“Long Island’s local health departments and medical centers, like the lab we are at today, are on the front lines of fighting the coronavirus outbreak. Altogether, these folks have already spent a lot of money on personnel, lab equipment, and supplies. Additional expenditures are expected to include supplies for hospital triage and isolation spaces, as well as lab testing, and I will cite these local expenses as we work to pass this emergency funding package—because I want to make the case for an injection of federal dollars here on the Island,” Schumer added.

Schumer detailed some of the costs Long Island entities have thus far incurred in response to the novel coronavirus. He also explained how Nassau and Suffolk counties’ monitoring of more than 100 people across the Island also puts a strain on local budgetary resources. According to Newsday, at least 83 people from Nassau and at least 29 from Suffolk were being monitored last week by local health officials, and it cost real dollars. Schumer also cited the potential for local monitoring costs to rise significantly in the wake of New York’s first confirmed case of coronavirus as a need for the federal government to act swiftly.

”Nassau County is working around the clock to ensure the health and safety of our residents,” said Nassau County Executive Laura Curran. “While we are still calculating the costs of COVID-19 Coronavirus, we can estimate that monitoring, preparations, staffing and other essential expenses are likely to put a strain on the County’s budget. Federal funding is crucial to assist the County in continuing to protect the wellbeing of our residents. Thank you Senator Schumer for being a fierce advocate for our communities and understanding the financial burden managing this virus will have on our local governments.”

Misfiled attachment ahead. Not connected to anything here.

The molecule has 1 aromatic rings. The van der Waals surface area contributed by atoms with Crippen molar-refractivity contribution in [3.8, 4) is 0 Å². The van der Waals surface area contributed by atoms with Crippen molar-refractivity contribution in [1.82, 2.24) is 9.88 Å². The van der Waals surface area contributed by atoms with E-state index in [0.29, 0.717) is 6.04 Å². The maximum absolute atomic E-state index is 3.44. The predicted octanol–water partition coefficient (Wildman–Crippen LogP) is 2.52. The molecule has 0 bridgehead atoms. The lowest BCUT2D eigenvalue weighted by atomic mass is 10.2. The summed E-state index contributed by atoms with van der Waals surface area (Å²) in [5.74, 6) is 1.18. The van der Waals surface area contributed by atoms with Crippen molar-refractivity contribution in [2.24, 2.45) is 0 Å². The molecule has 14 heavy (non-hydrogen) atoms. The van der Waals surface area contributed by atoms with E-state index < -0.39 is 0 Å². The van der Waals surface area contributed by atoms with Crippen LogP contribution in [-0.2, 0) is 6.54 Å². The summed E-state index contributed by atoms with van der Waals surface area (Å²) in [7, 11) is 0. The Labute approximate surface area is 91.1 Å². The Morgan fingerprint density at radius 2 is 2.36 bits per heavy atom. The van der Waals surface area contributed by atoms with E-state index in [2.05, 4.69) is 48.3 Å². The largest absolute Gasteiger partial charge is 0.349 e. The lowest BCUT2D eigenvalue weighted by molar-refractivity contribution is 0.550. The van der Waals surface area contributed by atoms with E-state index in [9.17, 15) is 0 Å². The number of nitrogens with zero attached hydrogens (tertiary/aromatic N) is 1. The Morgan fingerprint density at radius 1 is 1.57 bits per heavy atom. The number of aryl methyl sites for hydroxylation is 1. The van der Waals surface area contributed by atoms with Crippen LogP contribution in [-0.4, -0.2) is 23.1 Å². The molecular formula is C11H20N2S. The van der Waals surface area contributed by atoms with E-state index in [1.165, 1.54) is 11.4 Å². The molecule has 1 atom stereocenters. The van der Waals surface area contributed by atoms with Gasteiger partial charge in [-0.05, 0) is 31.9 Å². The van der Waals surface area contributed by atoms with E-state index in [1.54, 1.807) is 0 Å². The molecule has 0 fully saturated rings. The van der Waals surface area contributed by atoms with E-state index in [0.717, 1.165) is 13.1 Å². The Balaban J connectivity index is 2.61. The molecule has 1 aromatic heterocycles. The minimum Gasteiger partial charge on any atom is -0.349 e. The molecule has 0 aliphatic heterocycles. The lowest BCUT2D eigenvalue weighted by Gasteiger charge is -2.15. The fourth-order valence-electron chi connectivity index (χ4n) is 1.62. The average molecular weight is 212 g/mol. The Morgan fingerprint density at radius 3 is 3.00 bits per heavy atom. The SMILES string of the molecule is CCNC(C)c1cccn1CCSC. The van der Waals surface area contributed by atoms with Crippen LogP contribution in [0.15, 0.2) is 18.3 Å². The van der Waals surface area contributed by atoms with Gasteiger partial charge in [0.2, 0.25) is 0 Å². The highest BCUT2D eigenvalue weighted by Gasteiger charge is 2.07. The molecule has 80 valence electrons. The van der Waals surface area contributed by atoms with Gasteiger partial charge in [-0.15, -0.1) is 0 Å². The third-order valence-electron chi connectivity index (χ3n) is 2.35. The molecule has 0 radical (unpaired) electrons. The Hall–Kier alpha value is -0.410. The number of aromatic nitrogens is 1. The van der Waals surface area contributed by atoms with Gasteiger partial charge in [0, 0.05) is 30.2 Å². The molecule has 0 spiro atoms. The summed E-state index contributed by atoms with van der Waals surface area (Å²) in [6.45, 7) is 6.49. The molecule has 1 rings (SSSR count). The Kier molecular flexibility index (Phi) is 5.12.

“When a public health emergency of this magnitude must be addressed, it is incumbent upon our federal government to provide the resources necessary to protect the welfare of our residents,” said Suffolk County Executive Steve Bellone. “I want to thank Senator Schumer for stepping up to the plate and demanding that Suffolk County receives its fair share of funding to deal with the coronavirus.”

“As it has since news of the novel coronavirus first surfaced in China in January, Northwell Health continues to maintain a vigilant approach to protecting patients, staff and local communities from the virus,” said Northwell Health President & CEO Michael Dowling. “As a next step, Northwell Labs in Lake Success will have the ability to begin testing for the coronavirus by this Thursday.”

In addition, Northwell Health Labs will have the ability to begin testing for COVID-19 by Thursday, March 5. Northwell’s 101,000-square-foot, state-of-the-art Core Lab, which opened in 2019, is part of the Clinical Laboratory of New York Alliance formed in 2014 by Northwell and NYC Health + Hospitals to integrate laboratory services. Northwell Health allotted $5 million to purchase novel coronavirus preparedness supplies between January 16 and February 28. About $2 million went toward lab supplies while other examples of items include: gloves, IV solution, pharmaceuticals, isolation gowns, masks, BiPAP, ventilator circuits and eye protection. Schumer and the hospital note that this investment is expected to jump significantly once the health system begins to encounter and respond to cases of coronavirus, if testing criteria changes to require a broader range of screening, or if rising costs impact the supply chain.

“The bottom-line here is that Long Island has already incurred costs, its proximity to New York City could also potentially guarantee higher costs, and because of all this, they must receive federal funds. It’s only fair, and that’s what I’ll work to ensure this week.” Schumer said.

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All Information was gathered from publicly available US Government releases. "§105. Subject matter of copyright: United States Government works Copyright protection under this title is not available for any work of the United States Government, but the United States Government is not precluded from receiving and holding copyrights transferred to it by assignment, bequest, or otherwise. ( Pub. L. 94–553, title I, §101, Oct. 19, 1976, 90 Stat. 2546 .)"